Enthalpy calculator is used to find the change in enthalpy of any given reaction. Enthalpy refers to the total energy in a thermodynamic system. The article covers how to use the enthalpy calculator along with other useful information about enthalpy like how to calculate it manually, what it means, and more.

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## How to use the enthalpy calculator?

This enthalpy calculator or enthalpy of reaction calculator is a simple online tool which only requires a few values. With this calculator, you don’t have to perform the calculation manually. You can also use this standard enthalpy calculator to check the accuracy of your answer.

- First, enter the value of the Change in Internal Energy then choose the unit of measurement from the drop-down menu.
- Then enter the value of the Change in Volume and choose the unit of measurement from the drop-down menu.
- Finally, enter the value of the Pressure then choose the unit of measurement from the drop-down menu.
- After entering all of the required values, the enthalpy calculator automatically generates the value of enthalpy for you.

## How do I calculate enthalpy?

To understand this enthalpy change calculator better, let’s learn more about enthalpy. This refers to the measurement of the total energy of a given thermodynamic system. It comes in the form of either volume or heat multiplied by pressure. Enthalpy is a state function which means that it only depends on a system’s equilibrium state.

The change of enthalpy is the more intriguing quantity as this refers to the total energy exchanged within a given system. This is a simplified explanation of energy transfer which refers to the energy in the form of work or heat done in an expansion. **Therefore, by definition, enthalpy is the total heat absorbed by a system along with the work done when it’s expanding:**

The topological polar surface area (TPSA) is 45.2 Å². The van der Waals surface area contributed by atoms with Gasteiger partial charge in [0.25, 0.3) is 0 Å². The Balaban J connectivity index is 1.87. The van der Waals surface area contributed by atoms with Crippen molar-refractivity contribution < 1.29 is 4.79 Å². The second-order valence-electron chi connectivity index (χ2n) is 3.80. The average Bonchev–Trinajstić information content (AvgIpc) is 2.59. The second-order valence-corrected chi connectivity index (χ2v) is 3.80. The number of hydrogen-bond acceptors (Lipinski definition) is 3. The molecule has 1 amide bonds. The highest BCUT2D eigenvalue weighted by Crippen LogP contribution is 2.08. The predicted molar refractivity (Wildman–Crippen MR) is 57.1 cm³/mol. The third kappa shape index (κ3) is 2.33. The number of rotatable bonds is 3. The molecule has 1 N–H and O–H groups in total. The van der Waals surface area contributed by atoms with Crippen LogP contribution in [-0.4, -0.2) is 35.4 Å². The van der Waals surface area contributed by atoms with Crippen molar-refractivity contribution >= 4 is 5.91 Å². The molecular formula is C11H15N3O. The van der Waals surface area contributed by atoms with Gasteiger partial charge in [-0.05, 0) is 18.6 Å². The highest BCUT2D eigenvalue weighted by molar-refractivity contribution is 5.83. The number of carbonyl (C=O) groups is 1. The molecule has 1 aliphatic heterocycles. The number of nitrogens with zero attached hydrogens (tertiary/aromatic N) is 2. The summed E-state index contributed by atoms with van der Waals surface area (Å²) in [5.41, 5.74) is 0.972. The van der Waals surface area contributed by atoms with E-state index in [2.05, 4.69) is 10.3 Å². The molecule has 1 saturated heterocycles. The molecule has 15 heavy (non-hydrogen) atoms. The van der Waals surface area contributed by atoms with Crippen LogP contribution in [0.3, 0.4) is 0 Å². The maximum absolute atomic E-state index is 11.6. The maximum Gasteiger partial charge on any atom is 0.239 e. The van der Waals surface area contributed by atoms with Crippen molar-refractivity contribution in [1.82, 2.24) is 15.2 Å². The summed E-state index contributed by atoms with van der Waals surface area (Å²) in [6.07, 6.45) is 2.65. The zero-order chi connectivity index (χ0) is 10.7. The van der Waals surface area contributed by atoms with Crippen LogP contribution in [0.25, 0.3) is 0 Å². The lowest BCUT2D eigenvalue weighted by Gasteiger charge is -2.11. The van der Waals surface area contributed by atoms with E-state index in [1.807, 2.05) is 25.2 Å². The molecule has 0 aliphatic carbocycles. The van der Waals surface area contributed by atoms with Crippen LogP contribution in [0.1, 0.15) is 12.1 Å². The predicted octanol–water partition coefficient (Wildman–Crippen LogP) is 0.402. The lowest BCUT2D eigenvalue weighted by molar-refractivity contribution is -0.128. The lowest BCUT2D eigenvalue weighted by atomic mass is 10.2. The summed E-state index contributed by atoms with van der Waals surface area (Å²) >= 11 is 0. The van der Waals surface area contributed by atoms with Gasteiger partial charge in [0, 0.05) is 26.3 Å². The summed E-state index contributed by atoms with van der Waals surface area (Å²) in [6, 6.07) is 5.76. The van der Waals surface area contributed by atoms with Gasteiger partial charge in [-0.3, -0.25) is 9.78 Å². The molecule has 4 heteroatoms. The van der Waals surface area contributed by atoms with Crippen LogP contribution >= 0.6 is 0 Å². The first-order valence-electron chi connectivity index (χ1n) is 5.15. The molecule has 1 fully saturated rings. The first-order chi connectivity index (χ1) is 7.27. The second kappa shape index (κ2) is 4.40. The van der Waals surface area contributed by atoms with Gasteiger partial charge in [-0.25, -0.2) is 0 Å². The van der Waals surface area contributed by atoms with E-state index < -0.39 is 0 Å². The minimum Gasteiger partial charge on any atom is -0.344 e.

H = Q + pV

**where:**

**Q** refers to the internal energy

**p** refers to the pressure

**V** refers to the volume

But when it comes to calculating the change in enthalpy, you must consider both the initial and final state. Let’s assume that the pressure remains constant when the reaction occurs. **In such a situation, the change in enthalpy is:**

ΔH = (Q₂ – Q₁) + p * (V₂ – V₁) or ΔH = ΔQ + p * ΔV when simplified

**where:**

**V1 and Q1** refer to the volume and internal energy of the reaction of the product

**V₂ and Q₂** refer to the volume and internal energy of the reactants

**p** refers to pressure which remains constant

**ΔQ** refers to the change in the internal energy

**ΔV** refers to the change in the volume

**ΔH** refers to the change in enthalpy.

## How do you calculate standard enthalpy change?

You can use a delta h calculator, a heat of reaction calculator or a standard enthalpy calculator to calculate standard enthalpy change automatically. But if you want to perform a manual calculation, there are different methods for this and they depend on the date you have as well as the specific situation.